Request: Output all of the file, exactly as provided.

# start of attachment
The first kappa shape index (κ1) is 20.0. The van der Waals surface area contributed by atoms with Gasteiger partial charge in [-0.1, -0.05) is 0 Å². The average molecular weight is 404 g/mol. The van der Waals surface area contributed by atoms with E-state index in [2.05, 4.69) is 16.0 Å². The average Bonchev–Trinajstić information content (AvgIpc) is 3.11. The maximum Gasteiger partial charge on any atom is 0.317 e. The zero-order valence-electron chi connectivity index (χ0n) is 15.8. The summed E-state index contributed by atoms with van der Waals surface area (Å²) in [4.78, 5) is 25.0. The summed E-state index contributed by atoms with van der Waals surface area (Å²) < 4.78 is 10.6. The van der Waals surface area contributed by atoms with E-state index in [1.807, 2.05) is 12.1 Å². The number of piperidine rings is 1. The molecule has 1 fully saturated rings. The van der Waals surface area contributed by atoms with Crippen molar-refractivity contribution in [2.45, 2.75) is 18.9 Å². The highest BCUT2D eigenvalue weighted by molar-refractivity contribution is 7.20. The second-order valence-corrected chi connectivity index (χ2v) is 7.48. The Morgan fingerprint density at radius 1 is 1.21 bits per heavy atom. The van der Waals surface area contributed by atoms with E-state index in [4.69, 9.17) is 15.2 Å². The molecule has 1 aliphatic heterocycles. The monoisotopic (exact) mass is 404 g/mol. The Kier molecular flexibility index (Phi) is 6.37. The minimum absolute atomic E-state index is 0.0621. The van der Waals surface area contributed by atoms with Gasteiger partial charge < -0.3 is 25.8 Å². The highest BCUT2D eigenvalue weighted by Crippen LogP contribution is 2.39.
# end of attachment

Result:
The first kappa shape index (κ1) is 20.0. The van der Waals surface area contributed by atoms with Gasteiger partial charge in [-0.1, -0.05) is 0 Å². The average molecular weight is 404 g/mol. The van der Waals surface area contributed by atoms with E-state index in [2.05, 4.69) is 16.0 Å². The average Bonchev–Trinajstić information content (AvgIpc) is 3.11. The maximum Gasteiger partial charge on any atom is 0.317 e. The zero-order valence-electron chi connectivity index (χ0n) is 15.8. The summed E-state index contributed by atoms with van der Waals surface area (Å²) in [4.78, 5) is 25.0. The summed E-state index contributed by atoms with van der Waals surface area (Å²) < 4.78 is 10.6. The van der Waals surface area contributed by atoms with E-state index in [1.807, 2.05) is 12.1 Å². The number of piperidine rings is 1. The molecule has 1 fully saturated rings. The van der Waals surface area contributed by atoms with Crippen molar-refractivity contribution in [2.45, 2.75) is 18.9 Å². The highest BCUT2D eigenvalue weighted by molar-refractivity contribution is 7.20. The second-order valence-corrected chi connectivity index (χ2v) is 7.48. The Morgan fingerprint density at radius 1 is 1.21 bits per heavy atom. The van der Waals surface area contributed by atoms with E-state index in [4.69, 9.17) is 15.2 Å². The molecule has 1 aliphatic heterocycles. The monoisotopic (exact) mass is 404 g/mol. The Kier molecular flexibility index (Phi) is 6.37. The minimum absolute atomic E-state index is 0.0621. The van der Waals surface area contributed by atoms with Gasteiger partial charge < -0.3 is 25.8 Å². The highest BCUT2D eigenvalue weighted by Crippen LogP contribution is 2.39.